As though I were crushing underfoot Sometimes some fun in it at the start, crackle crunch and all that, bright feathers blood, aesthetic and visceral but no effort and no challenge Make a game of it Make art of it Do anything But it’s just boring and boring I hate it

I need an opponent.  Even at the risk of defeat, I want someone to match me.  To strain and gamble and push myself against.  Not this hill of ants that is this wretched globe.  Someone with whom I wouldn’t need to hold back or create a challenge.  Someone to match with the fulness of my wits.  Someone


March 12th, 1999
8:29 p.m.
Franklin’s Nez, Tidewater, Boston

Hermione discussed what she knew about bombs with Hig and Tineagar for almost an hour.  It was nothing that even cursory research wouldn’t have revealed, but it would have been stupid not to take advantage of this opportunity to build more trust.  She ignored her unsettled stomach and the whirl of her thoughts, and patiently explained the basics of chemical reactions.

The instant Hig and Tineagar left her alone with Charlevoix and Esther, though, Hermione turned to Charlevoix and said (calmly, calmly, there are eyes and ears on us still), “I was thinking about what you said before, and I think you were right.  Would you please use the Knuts and call everyone to Powis, and then bring them all here?  Use one of the spare portkeys.”

Charlevoix showed no surprise, and did not protest that she’d never suggested any such thing.  She simply nodded, and asked, “Everyone?”

“Everyone who isn’t caring for the Göreme victims, I think,” Hermione said.  Without another word, Charlevoix obeyed.  Before she’d even walked out of Franklin’s Nez, she had her enchanted Knut in her hand and was squeezing it.  Hermione felt the sister Knut in her pocket start to grow warm.  Turning to Esther, she reached into her pocket and drew out a small mirror, handing it to the other witch.  “Please contact Harry and ask him to get us whatever he’s developed for the gauntlets.  Securely, if he can.”

Esther nodded and took the mirror, walking to one of the Pensieve alcoves for marginally better privacy.  Hermione knew she could do it herself, but she couldn’t face the prospect of talking to Harry.

She hoped she was wrong, and that this was all some terrible mistake or strange coincidence.  That was still possible.  No, it was probably even likely.  What was more probable -- that she had badly misunderstood some gambit or improbable chance, or that Harry was being evil?


March 12th, 1999
8:45 p.m.
Alþing of the Mystical and Benevolent Council of Westphalia, Tidewater, Boston

Hig leaned forward, squinting.  This was clever.  He usually played three or four games concurrently with different people, but this current correspondence game had all of his attention.  His opponent was employing the Sicilian, but every move they’d made since fianchettoing their bishop had been an innovation, and the pawn storm was exhilerating.  It was either crazy or brilliant -- the game of someone with an unconventional mind.  Hig could already see the flaws, of course… he was going to crush this dilettante without too much trouble.  Let this opponent make any choice he wish, conventional or no: their wildness didn’t matter when all roads led to Hig’s desire.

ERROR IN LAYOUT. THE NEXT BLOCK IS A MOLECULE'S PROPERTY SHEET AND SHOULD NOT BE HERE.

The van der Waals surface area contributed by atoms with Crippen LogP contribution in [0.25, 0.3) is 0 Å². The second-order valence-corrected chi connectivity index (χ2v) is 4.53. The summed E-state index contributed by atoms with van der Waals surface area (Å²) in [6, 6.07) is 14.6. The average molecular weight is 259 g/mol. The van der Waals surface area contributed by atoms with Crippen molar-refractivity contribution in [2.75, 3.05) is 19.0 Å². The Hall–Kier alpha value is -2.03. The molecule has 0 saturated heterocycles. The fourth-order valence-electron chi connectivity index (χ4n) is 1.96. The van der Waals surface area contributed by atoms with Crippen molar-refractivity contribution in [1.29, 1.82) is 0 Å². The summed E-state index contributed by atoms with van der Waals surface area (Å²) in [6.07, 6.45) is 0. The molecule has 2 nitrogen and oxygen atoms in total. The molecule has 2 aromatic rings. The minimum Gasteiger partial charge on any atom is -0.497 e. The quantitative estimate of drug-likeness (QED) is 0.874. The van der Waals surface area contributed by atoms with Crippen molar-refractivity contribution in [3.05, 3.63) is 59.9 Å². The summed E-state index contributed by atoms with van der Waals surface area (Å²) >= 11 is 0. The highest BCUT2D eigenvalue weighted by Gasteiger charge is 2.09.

He glanced at the level in the water clock.  Not much time remained before he should return to work, although his dinner still sat untouched on his desk.  So much to do, with the British in town and the bombing.  Priorities, though… feeding his wits came first.  Delightful!


March 12th, 1999
9:15 p.m.
Franklin’s Nez, Tidewater, Boston

“Harry sent these, and said you and Esther knew how to use them,” Tonks said, putting a double handful of small metal boxes on the table, each one perhaps the size of a die.  The chargers for the gauntlets.  “So what’s up?  I guess this is all hush-hush, but I thought this was supposed to be a pretty easy little jaunt for you out here -- smile at the locals, wave your hands majestically, and all that.  Harry was sitting in some new garden he’s just had planted, and he wouldn’t say what went wrong.  Distracted by his new topiaries, I guess.”

“It got complicated, and Harry doesn’t know,” Hermione said.  “Well, he might have guessed,” she added, “but I couldn’t tell him anything.”

“Did he do something stupid?  I mean, besides growing that ponytail?” Tonks said, her eyes turning violet with delight at the possibility of intrigue.

“Maybe.  Tell me if I’m going crazy,” Hermione said, sighing.  Tonks could be trusted in every way, and she would think independently about this.  Not that the other Returned weren’t also independent and intelligent, but they trusted Hermione with an absoluteness that brooked no disagreement about her moral or tactical decisions: they simply did not question her.  When the group had formed, in those terrible months early in 1993, she had thought it was a coping mechanism -- looking to their savior for some shred of certainty in an empty world.  But enough time had passed… she knew that she was their lodestone, and that she always would be.  Tonks was more normal, and not so awestruck, though she was still extraordinarily dedicated.  She had joined the Returned as a pure volunteer, untouched by Dementors yet driven to a strange passionate hatred for the creatures that Hermione had only otherwise seen in Harry.

When she joined the Returned, Tonks had told Hermione that she’d visited the ruins of Azkaban in December, after Hermione had riven it to rubble, and she had taken the time to carefully spit in the ruins.  Well, not spit, exactly.